Enough is enough – end Test cricket’s weather rorts
The masterminds behind Australia's upcoming Ashes campaign (AFP PHOTO / GLYN KIRK).
OK. I’ve had enough. I am a proud Australian and I am not going to stand idly by while my country’s reputation is besmirched by dubious tactics and unethical chicanery. This ends now.
We stayed calm and carried on after Stuart Broad pretended that the ball had deflected to slip off a passing seagull.
We let it slide when England bought up the entire northern hemisphere supply of silicone tape.
We even shrugged and smiled graciously as the umpires lustily sang God Save The Queen before each over and started to give batsmen out ‘Australian Before Wicket’.
But things have gone beyond the pale. The fact is that in this Ashes series just completed, every time Australia gained a match-winning advantage, the heavens opened.
When the Aussies struggled at Lord’s, the skies stayed blissfully clear, charming English summer days time after time.
But get to Old Trafford and see the baggy greens build a big lead, and oh look, here comes the rain.
And so the Ashes were retained, and with the confidence thus instilled, the Fourth Test was won (probably thanks to Broad rubbing Nutella on the ball or something), and Australia strove for a consolation victory at The Oval. And it was looking good, wasn’t it?
Watson a hundred, Smith a hundred, Australia on top…
Oh look, what a surprise. A whole day washed out.
Do we really think this is a coincidence anymore? Really? It’s not even new – England has been pulling this scam for years.
In 1997 Glenn McGrath skittled them at Lord’s, only to have the clouds move in and drop their sinister bundle.
The history of the Ashes is basically a saga of Australia being denied natural justice by the unethical English climate.
It stops now. We’ve got to stop tap-dancing around the big soggy elephant in the room: England is doing this on purpose.
It has to be. It can’t be a coincidence. Are we supposed to ignore the convenient arrival of precipitation whenever victory looks probable?
Are we supposed to disregard the fact that the English team always seems to have an umbrella whenever it’s needed?
Are we supposed to just pretend we didn’t see Ian Bell carrying around an enormous packet of silver iodide in Manchester?
What’s it going to take before we wake up – discovery of the lasers underneath Edgbaston?
Fact is, England is going against, if not the letter of the laws of cricket, at least the spirit, surely?
I can’t imagine that when cricket was invented all those years ago by Henry Parkes and WG Grace, that they planned a game that could so easily be disrupted by advanced weather-altering technology.
It needs to be stamped out, and fast. The ICC needs to act and put in place measures to ensure that cricket stops being the laughing stock of world sport, and the natural criminal instincts of the average English cricketer do not profit them.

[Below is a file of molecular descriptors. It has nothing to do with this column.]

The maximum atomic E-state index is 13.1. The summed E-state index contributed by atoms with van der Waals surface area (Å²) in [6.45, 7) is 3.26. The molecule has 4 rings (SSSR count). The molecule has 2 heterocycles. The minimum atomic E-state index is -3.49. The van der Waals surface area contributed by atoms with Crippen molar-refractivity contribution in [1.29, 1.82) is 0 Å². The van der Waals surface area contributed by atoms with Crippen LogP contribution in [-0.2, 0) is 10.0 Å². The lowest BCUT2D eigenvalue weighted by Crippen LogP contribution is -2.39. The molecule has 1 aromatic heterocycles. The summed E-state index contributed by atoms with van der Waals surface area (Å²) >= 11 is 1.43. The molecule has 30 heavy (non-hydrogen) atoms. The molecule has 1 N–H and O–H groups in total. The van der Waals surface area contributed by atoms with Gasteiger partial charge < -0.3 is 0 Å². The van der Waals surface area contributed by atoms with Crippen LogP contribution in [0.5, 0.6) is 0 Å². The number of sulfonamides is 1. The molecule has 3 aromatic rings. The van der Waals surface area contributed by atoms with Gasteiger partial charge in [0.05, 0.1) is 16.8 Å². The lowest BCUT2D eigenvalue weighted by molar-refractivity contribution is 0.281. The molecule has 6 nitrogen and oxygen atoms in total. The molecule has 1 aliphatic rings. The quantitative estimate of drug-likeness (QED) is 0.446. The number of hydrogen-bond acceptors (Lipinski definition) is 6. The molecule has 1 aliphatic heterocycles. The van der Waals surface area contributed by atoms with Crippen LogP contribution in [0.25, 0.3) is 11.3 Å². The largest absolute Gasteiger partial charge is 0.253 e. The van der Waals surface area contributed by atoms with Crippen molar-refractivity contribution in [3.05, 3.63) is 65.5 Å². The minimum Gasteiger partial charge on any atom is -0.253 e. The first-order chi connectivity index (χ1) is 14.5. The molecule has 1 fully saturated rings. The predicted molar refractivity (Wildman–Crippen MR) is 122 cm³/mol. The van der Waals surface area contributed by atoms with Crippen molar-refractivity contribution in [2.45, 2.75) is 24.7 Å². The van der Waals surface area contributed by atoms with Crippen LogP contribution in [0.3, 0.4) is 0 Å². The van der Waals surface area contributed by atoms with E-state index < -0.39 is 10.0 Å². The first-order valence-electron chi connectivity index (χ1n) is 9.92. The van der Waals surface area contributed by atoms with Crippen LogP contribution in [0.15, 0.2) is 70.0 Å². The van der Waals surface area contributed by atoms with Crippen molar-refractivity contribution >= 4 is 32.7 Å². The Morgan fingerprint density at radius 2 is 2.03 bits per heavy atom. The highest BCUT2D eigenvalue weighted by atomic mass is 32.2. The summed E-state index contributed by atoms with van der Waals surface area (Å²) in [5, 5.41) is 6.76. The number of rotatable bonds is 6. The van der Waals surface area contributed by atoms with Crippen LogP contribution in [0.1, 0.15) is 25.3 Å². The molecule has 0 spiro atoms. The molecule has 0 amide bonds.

Firstly, eliminate rain delays from the rules. From now on, we play through rain. They do it in rugby league, they do it in guerrilla war, I don’t see why we can’t do it in cricket. Oh, it’s dangerous?
Harden up little girls, this is a man’s game. If mud is good enough for naked women to wrestle in, it’s good enough for elite professional athletes to hit balls in.
And it shouldn’t really be a problem anyway, because the next step will be to institute harsh penalties for any country found guilty of having bad weather during a Test match.
A first offence will bring a fine, but more than one rain incident in a game will automatically incur a 50-run penalty. If there are five or more incidents, the number four batsman will be kneecapped.
Finally, every cricket ground in the world will be required to have a roof built over it. No roof, no play.
This will prevent skin cancer too. Win-win.
So there you go. That’s the new world of test cricket, and England had better get with the program if they want to avoid my proposal to play all future Ashes series in Dubai. They’ve only got themselves to blame. They poked the bear once too often.
We are Australian, and we are not going to put up with this disgusting imperial weather-tampering.
If these changes are not implemented immediately, I suggest we secede from the ICC and begin our own rebel cricketing organisation, playing against our Pacific Island neighbours and assorted local schools for the blind.
Then they’ll be sorry.
Ben Pobjie is a writer & comedian writing on The Age, New Matilda and The Roar, whose promising rugby career was tragically cut short. The most he has ever cried was the day Balmain lost the 1989 grand final. Today he enjoys the frolics of Wallabies, Swans, baggy greens, and Storms.